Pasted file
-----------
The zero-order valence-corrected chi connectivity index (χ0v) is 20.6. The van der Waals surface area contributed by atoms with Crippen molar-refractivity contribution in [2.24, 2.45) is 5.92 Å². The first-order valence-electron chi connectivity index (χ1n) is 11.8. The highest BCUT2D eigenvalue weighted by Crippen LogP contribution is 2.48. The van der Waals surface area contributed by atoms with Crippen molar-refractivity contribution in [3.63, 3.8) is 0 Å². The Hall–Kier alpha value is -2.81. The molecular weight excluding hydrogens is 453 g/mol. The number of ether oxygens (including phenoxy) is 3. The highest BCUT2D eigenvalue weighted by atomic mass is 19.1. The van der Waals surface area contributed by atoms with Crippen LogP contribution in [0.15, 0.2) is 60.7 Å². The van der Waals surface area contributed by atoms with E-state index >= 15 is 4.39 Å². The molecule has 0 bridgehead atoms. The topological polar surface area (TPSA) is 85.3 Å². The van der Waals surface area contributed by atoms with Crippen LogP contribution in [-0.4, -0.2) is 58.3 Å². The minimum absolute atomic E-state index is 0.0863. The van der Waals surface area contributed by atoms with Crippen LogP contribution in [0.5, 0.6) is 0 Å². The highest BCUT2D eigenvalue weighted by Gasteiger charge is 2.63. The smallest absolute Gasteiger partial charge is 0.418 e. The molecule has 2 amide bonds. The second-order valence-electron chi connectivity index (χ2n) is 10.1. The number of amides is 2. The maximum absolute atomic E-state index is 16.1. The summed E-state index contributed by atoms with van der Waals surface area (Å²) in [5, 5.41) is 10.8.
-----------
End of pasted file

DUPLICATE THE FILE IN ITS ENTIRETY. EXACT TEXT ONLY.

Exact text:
The zero-order valence-corrected chi connectivity index (χ0v) is 20.6. The van der Waals surface area contributed by atoms with Crippen molar-refractivity contribution in [2.24, 2.45) is 5.92 Å². The first-order valence-electron chi connectivity index (χ1n) is 11.8. The highest BCUT2D eigenvalue weighted by Crippen LogP contribution is 2.48. The van der Waals surface area contributed by atoms with Crippen molar-refractivity contribution in [3.63, 3.8) is 0 Å². The Hall–Kier alpha value is -2.81. The molecular weight excluding hydrogens is 453 g/mol. The number of ether oxygens (including phenoxy) is 3. The highest BCUT2D eigenvalue weighted by atomic mass is 19.1. The van der Waals surface area contributed by atoms with Crippen LogP contribution in [0.15, 0.2) is 60.7 Å². The van der Waals surface area contributed by atoms with E-state index >= 15 is 4.39 Å². The molecule has 0 bridgehead atoms. The topological polar surface area (TPSA) is 85.3 Å². The van der Waals surface area contributed by atoms with Crippen LogP contribution in [-0.4, -0.2) is 58.3 Å². The minimum absolute atomic E-state index is 0.0863. The van der Waals surface area contributed by atoms with Crippen LogP contribution in [0.5, 0.6) is 0 Å². The highest BCUT2D eigenvalue weighted by Gasteiger charge is 2.63. The smallest absolute Gasteiger partial charge is 0.418 e. The molecule has 2 amide bonds. The second-order valence-electron chi connectivity index (χ2n) is 10.1. The number of amides is 2. The maximum absolute atomic E-state index is 16.1. The summed E-state index contributed by atoms with van der Waals surface area (Å²) in [5, 5.41) is 10.8.